[...]I have spoken to many Republicans, and very few of them actually believe that opposition to marginal tax rates is vital, let alone that it ought to supersede all other priorities. Very often, I discover that their beliefs rest on an objective misunderstanding of the situation.
Yet the anti-tax wing has managed to maintain control of the party’s agenda for many years. The information floating in the heads of members of Congress isn’t just the collection of the best data available to them. They read news largely from conservative news sources dedicated to framing issues from the perspective of the party’s decisions. They rely on like-minded partisans to help them make sense of the issues – especially on fiscal policy, which is complex. The small handful of people in the party who actually care about this stuff tend to be militant supply-siders like Paul Ryan.
 I get all this and have been grumbling about it since Obama's been in office (I didn't get it during the Clinton years -- I just thought the Republicans were unhinged by Clinton's canny machinations). But it's great to see it here in an exchange between two currently and generally on-the-mark progressive journalists. Klein and Chait have coalesced around a notion that makes so much sense: The Republicans lie effortlessly about Barack Obama because they are constitutionally ill-equipped to allow the truth to enter their noggins, because they're deluded by the Faux News/conservative rag sources of their information and opinion, and because it's vital they don't process information either for themselves or for their constituents that might burst the dam of misinformation they need to float in.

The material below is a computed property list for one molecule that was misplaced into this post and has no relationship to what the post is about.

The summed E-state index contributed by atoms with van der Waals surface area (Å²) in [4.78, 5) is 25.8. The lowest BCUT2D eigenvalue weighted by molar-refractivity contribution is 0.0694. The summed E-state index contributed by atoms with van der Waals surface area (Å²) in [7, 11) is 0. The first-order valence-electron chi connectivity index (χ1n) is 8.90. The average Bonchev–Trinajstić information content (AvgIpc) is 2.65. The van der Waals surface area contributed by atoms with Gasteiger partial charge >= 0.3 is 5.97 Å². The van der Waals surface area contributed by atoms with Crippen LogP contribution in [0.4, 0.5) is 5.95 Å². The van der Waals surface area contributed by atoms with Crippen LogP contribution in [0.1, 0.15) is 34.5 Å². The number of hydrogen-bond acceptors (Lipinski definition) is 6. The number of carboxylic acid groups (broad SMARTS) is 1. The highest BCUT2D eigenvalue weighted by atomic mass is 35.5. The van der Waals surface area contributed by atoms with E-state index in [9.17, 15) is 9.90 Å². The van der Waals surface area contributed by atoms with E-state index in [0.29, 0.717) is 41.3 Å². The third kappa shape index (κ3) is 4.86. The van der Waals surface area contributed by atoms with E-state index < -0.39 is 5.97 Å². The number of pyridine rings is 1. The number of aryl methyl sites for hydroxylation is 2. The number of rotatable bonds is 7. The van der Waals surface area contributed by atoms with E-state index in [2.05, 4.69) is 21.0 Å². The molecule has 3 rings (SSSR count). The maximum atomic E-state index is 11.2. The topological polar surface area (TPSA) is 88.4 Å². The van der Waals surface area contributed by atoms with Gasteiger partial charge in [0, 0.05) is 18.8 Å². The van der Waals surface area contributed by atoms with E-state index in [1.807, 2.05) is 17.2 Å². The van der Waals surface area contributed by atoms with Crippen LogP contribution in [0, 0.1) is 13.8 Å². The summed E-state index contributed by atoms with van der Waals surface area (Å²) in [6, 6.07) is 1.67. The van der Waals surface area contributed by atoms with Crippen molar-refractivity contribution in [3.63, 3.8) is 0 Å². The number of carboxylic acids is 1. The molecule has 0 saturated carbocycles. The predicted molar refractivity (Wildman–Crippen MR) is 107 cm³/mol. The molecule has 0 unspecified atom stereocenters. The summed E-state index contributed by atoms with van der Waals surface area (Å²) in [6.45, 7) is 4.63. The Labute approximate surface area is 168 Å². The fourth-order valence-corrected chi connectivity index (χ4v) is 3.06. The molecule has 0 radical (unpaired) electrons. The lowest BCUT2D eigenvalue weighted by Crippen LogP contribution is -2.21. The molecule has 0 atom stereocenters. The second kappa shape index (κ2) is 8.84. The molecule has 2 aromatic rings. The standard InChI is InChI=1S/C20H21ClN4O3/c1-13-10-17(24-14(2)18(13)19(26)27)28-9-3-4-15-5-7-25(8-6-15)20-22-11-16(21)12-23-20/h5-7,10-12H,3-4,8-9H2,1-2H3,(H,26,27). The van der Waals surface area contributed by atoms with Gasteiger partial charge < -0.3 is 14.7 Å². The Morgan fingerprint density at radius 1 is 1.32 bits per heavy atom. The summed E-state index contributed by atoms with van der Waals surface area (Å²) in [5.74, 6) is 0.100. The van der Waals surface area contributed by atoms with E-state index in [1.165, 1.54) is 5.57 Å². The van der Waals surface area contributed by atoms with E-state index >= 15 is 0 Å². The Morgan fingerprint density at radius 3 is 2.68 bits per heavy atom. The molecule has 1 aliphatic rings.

Okay, so, I could issue 50 plans a day and they'd ask me where's my plan? Hmm...

The mainstream media, especially inside the beltway, take what the GOP says about the issues of the day and generally just stream it to the public uncontested. Maybe that's starting to change. Take David Gregory, who did something astounding -- for him -- when on Meet the Press he actually challenged John Boehner on his truthiness Daily Kos reported it best: